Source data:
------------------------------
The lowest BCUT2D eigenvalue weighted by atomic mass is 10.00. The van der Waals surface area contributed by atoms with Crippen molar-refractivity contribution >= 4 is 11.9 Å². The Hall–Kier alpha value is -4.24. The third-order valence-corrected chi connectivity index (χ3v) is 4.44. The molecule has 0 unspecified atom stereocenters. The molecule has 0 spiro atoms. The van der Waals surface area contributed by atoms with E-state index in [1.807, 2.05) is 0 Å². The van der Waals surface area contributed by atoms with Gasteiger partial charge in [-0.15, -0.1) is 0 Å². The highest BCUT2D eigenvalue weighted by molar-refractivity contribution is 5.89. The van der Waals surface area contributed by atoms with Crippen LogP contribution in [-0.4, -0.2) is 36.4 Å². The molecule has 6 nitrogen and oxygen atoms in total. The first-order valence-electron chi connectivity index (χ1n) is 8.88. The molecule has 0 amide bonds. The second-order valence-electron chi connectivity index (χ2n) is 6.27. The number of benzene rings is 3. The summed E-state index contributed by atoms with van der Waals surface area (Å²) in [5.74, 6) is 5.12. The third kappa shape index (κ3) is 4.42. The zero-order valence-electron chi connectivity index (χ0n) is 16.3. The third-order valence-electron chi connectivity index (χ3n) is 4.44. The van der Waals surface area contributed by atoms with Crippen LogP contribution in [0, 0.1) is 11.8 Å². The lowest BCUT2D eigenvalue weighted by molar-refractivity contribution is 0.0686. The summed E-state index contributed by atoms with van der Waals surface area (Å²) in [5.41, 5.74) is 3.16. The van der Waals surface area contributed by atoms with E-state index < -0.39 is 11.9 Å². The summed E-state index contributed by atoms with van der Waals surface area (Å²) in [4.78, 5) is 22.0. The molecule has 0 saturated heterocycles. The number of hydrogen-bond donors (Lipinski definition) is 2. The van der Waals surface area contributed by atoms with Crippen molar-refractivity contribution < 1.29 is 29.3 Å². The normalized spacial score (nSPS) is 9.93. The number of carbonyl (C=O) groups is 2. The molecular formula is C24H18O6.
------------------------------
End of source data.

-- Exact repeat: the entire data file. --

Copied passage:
The lowest BCUT2D eigenvalue weighted by atomic mass is 10.00. The van der Waals surface area contributed by atoms with Crippen molar-refractivity contribution >= 4 is 11.9 Å². The Hall–Kier alpha value is -4.24. The third-order valence-corrected chi connectivity index (χ3v) is 4.44. The molecule has 0 unspecified atom stereocenters. The molecule has 0 spiro atoms. The van der Waals surface area contributed by atoms with E-state index in [1.807, 2.05) is 0 Å². The van der Waals surface area contributed by atoms with Gasteiger partial charge in [-0.15, -0.1) is 0 Å². The highest BCUT2D eigenvalue weighted by molar-refractivity contribution is 5.89. The van der Waals surface area contributed by atoms with Crippen LogP contribution in [-0.4, -0.2) is 36.4 Å². The molecule has 6 nitrogen and oxygen atoms in total. The first-order valence-electron chi connectivity index (χ1n) is 8.88. The molecule has 0 amide bonds. The second-order valence-electron chi connectivity index (χ2n) is 6.27. The number of benzene rings is 3. The summed E-state index contributed by atoms with van der Waals surface area (Å²) in [5.74, 6) is 5.12. The third kappa shape index (κ3) is 4.42. The zero-order valence-electron chi connectivity index (χ0n) is 16.3. The third-order valence-electron chi connectivity index (χ3n) is 4.44. The van der Waals surface area contributed by atoms with Crippen LogP contribution in [0, 0.1) is 11.8 Å². The lowest BCUT2D eigenvalue weighted by molar-refractivity contribution is 0.0686. The summed E-state index contributed by atoms with van der Waals surface area (Å²) in [5.41, 5.74) is 3.16. The van der Waals surface area contributed by atoms with E-state index < -0.39 is 11.9 Å². The summed E-state index contributed by atoms with van der Waals surface area (Å²) in [4.78, 5) is 22.0. The molecule has 0 saturated heterocycles. The number of hydrogen-bond donors (Lipinski definition) is 2. The van der Waals surface area contributed by atoms with Crippen molar-refractivity contribution < 1.29 is 29.3 Å². The normalized spacial score (nSPS) is 9.93. The number of carbonyl (C=O) groups is 2. The molecular formula is C24H18O6.